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Take in flavors of the world without leaving Lakewood Ranch

Want to avoid the hassles of international travel? This globetrotting itinerary requires no passport.

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  • Eat + Drink
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Lakewood Ranch is a small community with a big attitude. 

Despite its size, its international food scene rivals those of much larger cities. Even better? Your culinary journey is also a cultural journey. And each taste is as authentic as it gets. 

Embark on a gastronomic adventure within just a few miles, where each bite becomes a passport to a different corner of the globe. 

Here are a few hometown favorites to kickstart your culinary journey through a world of flavors.

Inkawasi Peruvian Restaurant

10667 Boardwalk Loop, Lakewood Ranch; 941-360-1110;

Inkawaksi’s menu is a river of cultural crosscurrents. Like Peru itself, its cuisine is a captivating fusion of indigenous flavors, Spanish influences, and international culinary trends.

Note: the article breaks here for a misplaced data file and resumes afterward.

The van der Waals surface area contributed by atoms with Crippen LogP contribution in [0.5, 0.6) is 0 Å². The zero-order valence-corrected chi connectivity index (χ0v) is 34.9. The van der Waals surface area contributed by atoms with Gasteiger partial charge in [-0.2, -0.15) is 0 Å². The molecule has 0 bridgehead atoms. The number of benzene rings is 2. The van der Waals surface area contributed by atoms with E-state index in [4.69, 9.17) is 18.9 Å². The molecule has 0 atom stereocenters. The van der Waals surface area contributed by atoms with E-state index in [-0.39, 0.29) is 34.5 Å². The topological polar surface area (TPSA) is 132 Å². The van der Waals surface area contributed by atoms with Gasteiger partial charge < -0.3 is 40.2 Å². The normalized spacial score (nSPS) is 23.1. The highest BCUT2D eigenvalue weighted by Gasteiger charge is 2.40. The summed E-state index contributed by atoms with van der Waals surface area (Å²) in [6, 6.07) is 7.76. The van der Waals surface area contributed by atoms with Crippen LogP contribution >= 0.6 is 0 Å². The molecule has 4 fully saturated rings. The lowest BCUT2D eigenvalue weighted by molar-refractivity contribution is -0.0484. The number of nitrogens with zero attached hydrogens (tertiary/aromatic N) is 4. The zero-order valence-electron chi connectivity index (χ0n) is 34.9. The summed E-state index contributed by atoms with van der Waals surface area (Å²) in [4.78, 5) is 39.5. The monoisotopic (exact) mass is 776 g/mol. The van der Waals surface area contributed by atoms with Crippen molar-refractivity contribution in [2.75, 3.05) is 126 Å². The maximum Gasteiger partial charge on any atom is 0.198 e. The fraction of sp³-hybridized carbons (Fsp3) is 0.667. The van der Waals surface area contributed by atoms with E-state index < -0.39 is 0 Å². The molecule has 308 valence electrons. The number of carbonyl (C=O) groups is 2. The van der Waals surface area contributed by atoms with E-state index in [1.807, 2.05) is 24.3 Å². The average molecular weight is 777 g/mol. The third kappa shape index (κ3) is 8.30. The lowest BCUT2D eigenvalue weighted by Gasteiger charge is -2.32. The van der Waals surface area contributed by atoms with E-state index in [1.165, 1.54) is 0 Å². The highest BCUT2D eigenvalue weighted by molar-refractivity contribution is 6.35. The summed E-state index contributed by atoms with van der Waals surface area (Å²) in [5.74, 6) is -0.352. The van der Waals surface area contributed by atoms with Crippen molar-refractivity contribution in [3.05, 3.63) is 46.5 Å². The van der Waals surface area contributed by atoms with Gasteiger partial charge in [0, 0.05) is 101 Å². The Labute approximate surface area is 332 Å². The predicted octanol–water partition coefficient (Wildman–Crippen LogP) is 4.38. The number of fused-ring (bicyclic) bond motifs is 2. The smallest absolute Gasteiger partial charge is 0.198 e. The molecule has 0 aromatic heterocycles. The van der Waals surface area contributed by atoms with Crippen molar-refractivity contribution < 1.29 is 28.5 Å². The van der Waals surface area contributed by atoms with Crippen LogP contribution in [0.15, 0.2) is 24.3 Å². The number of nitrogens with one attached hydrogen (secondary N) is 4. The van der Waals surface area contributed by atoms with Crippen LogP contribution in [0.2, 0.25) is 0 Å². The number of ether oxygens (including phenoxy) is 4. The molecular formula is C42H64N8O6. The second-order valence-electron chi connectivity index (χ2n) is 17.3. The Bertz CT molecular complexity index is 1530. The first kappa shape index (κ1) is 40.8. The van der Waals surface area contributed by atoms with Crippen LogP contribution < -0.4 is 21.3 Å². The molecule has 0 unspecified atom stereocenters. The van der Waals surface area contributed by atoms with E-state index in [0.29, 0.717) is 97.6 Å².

This family-owned restaurant is the brainchild of chef/owner Jimmy Arias; his wife, Reina Kozlowski; and their son Kleyver Zamora, a certified sommelier. Their array of edible alchemy reflects their proud Peruvian heritage. 

Lomo saltado is a beloved Peruvian dish.
Photo by Lori Sax

We recommend starting with ceviche, widely regarded as one of Peru’s most iconic dishes. It’s basically raw fish marinated in citrus juices and spiced with chili peppers, onions, and cilantro. It’s often served with sides like sweet potatoes, corn, plantains and avocados.

For heartier appetites, Arias suggests lomo saltado (flamed tenderloin, from the same cut as filet mignon), which is wok-flamed with tomatoes and onions and served over fried rice.